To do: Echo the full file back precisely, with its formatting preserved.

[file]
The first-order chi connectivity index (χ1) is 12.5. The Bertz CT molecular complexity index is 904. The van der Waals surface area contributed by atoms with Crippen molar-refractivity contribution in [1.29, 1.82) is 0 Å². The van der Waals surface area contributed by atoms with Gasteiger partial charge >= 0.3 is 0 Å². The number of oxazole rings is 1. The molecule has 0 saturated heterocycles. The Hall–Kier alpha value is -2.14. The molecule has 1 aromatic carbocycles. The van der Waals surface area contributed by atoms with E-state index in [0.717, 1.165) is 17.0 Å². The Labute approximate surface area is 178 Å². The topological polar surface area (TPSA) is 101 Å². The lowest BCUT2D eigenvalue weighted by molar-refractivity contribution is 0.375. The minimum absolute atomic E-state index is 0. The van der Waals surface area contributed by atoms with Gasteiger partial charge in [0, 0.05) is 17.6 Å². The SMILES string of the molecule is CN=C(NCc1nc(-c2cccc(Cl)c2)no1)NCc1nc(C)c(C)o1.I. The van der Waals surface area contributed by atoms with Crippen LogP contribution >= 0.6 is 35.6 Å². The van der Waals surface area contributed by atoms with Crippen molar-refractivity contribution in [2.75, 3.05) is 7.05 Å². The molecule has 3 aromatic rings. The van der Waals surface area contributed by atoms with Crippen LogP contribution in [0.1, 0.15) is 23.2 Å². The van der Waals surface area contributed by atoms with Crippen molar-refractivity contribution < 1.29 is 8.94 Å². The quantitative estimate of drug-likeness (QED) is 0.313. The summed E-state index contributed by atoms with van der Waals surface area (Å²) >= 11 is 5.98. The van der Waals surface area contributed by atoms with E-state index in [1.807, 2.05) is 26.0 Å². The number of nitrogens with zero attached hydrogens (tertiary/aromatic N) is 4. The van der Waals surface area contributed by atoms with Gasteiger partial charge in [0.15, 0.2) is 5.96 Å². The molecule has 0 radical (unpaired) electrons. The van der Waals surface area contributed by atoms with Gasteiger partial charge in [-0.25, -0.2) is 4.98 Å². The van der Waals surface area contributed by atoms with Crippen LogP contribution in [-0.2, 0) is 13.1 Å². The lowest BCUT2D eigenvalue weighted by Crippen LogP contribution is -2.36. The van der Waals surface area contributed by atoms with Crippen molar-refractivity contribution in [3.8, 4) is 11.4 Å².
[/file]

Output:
The first-order chi connectivity index (χ1) is 12.5. The Bertz CT molecular complexity index is 904. The van der Waals surface area contributed by atoms with Crippen molar-refractivity contribution in [1.29, 1.82) is 0 Å². The van der Waals surface area contributed by atoms with Gasteiger partial charge >= 0.3 is 0 Å². The number of oxazole rings is 1. The molecule has 0 saturated heterocycles. The Hall–Kier alpha value is -2.14. The molecule has 1 aromatic carbocycles. The van der Waals surface area contributed by atoms with E-state index in [0.717, 1.165) is 17.0 Å². The Labute approximate surface area is 178 Å². The topological polar surface area (TPSA) is 101 Å². The lowest BCUT2D eigenvalue weighted by molar-refractivity contribution is 0.375. The minimum absolute atomic E-state index is 0. The van der Waals surface area contributed by atoms with Gasteiger partial charge in [0, 0.05) is 17.6 Å². The SMILES string of the molecule is CN=C(NCc1nc(-c2cccc(Cl)c2)no1)NCc1nc(C)c(C)o1.I. The van der Waals surface area contributed by atoms with Crippen LogP contribution >= 0.6 is 35.6 Å². The van der Waals surface area contributed by atoms with Crippen molar-refractivity contribution in [2.75, 3.05) is 7.05 Å². The molecule has 3 aromatic rings. The van der Waals surface area contributed by atoms with Crippen LogP contribution in [0.1, 0.15) is 23.2 Å². The van der Waals surface area contributed by atoms with Crippen molar-refractivity contribution < 1.29 is 8.94 Å². The quantitative estimate of drug-likeness (QED) is 0.313. The summed E-state index contributed by atoms with van der Waals surface area (Å²) >= 11 is 5.98. The van der Waals surface area contributed by atoms with E-state index in [1.807, 2.05) is 26.0 Å². The number of nitrogens with zero attached hydrogens (tertiary/aromatic N) is 4. The van der Waals surface area contributed by atoms with Gasteiger partial charge in [0.15, 0.2) is 5.96 Å². The molecule has 0 radical (unpaired) electrons. The van der Waals surface area contributed by atoms with Gasteiger partial charge in [-0.25, -0.2) is 4.98 Å². The van der Waals surface area contributed by atoms with Crippen LogP contribution in [-0.2, 0) is 13.1 Å². The lowest BCUT2D eigenvalue weighted by Crippen LogP contribution is -2.36. The van der Waals surface area contributed by atoms with Crippen molar-refractivity contribution in [3.8, 4) is 11.4 Å².